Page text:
2. 5 out of 5

    Mara

    I love this kind of history whose project is to challenge conventional, high level narratives of histories by showing where counter examples problematize the "official party line" of how the past unfolded. This book does that beautifully by showing that Black women have always been in the story of the United States, even when official records purposefully or incidentally elide or exclude them. This is such a reminder that Black women who have sought out "good trouble" throughout US history reall I love this kind of history whose project is to challenge conventional, high level narratives of histories by showing where counter examples problematize the "official party line" of how the past unfolded. This book does that beautifully by showing that Black women have always been in the story of the United States, even when official records purposefully or incidentally elide or exclude them. This is such a reminder that Black women who have sought out "good trouble" throughout US history really are the embodiment of what Americans SAY the American spirit is all about. Their treatment, however, is also a reminder of the US's failure to fully live up to its stated ideals with any regularity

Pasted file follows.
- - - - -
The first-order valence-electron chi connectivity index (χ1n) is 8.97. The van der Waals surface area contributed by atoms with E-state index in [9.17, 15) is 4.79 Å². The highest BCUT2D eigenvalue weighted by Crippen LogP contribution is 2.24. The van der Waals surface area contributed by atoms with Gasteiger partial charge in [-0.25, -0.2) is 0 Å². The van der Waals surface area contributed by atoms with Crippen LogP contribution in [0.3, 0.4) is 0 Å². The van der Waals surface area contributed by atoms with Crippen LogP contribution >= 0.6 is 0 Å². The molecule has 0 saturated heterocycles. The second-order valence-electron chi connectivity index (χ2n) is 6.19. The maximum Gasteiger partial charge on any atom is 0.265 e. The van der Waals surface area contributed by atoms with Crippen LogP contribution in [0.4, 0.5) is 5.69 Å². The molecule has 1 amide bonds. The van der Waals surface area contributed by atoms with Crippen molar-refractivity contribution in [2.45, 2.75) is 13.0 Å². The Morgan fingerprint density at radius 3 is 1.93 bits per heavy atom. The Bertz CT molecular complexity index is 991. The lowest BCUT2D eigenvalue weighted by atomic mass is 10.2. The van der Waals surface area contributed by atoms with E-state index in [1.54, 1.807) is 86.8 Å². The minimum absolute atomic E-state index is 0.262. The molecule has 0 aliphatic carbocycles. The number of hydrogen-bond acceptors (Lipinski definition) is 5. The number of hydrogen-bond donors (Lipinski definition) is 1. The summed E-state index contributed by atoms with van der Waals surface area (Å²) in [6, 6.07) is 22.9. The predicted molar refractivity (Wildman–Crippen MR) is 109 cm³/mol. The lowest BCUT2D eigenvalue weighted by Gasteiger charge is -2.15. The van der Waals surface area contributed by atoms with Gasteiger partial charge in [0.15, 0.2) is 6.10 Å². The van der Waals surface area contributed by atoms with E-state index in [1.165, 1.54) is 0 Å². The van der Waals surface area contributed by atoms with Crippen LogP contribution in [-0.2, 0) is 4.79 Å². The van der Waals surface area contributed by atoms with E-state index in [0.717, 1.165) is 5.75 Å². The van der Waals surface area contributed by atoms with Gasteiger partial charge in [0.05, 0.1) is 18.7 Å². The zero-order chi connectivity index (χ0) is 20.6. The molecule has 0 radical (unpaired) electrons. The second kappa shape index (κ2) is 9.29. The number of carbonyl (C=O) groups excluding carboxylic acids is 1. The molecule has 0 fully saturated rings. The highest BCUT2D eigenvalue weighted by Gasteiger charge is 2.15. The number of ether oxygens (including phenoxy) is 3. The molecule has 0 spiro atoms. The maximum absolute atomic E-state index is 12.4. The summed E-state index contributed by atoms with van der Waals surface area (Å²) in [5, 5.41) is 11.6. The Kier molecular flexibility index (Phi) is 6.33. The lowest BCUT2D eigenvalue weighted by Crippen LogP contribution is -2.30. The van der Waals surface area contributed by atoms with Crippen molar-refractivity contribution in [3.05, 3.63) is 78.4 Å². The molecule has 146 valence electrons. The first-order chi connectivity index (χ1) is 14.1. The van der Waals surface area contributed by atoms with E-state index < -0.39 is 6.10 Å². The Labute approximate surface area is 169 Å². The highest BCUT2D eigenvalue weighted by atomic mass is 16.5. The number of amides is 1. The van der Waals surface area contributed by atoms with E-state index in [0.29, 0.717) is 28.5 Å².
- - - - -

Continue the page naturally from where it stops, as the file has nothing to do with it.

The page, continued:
3. 5 out of 5

    Jessica - How Jessica Reads

    I read this whole thing today, and it was fascinating! It's shocking how much of black women's history isn't covered in mainstream history curriculum. ETA, here's my full review. I read this whole thing today, and it was fascinating! It's shocking how much of black women's history isn't covered in mainstream history curriculum. ETA, here's my full review.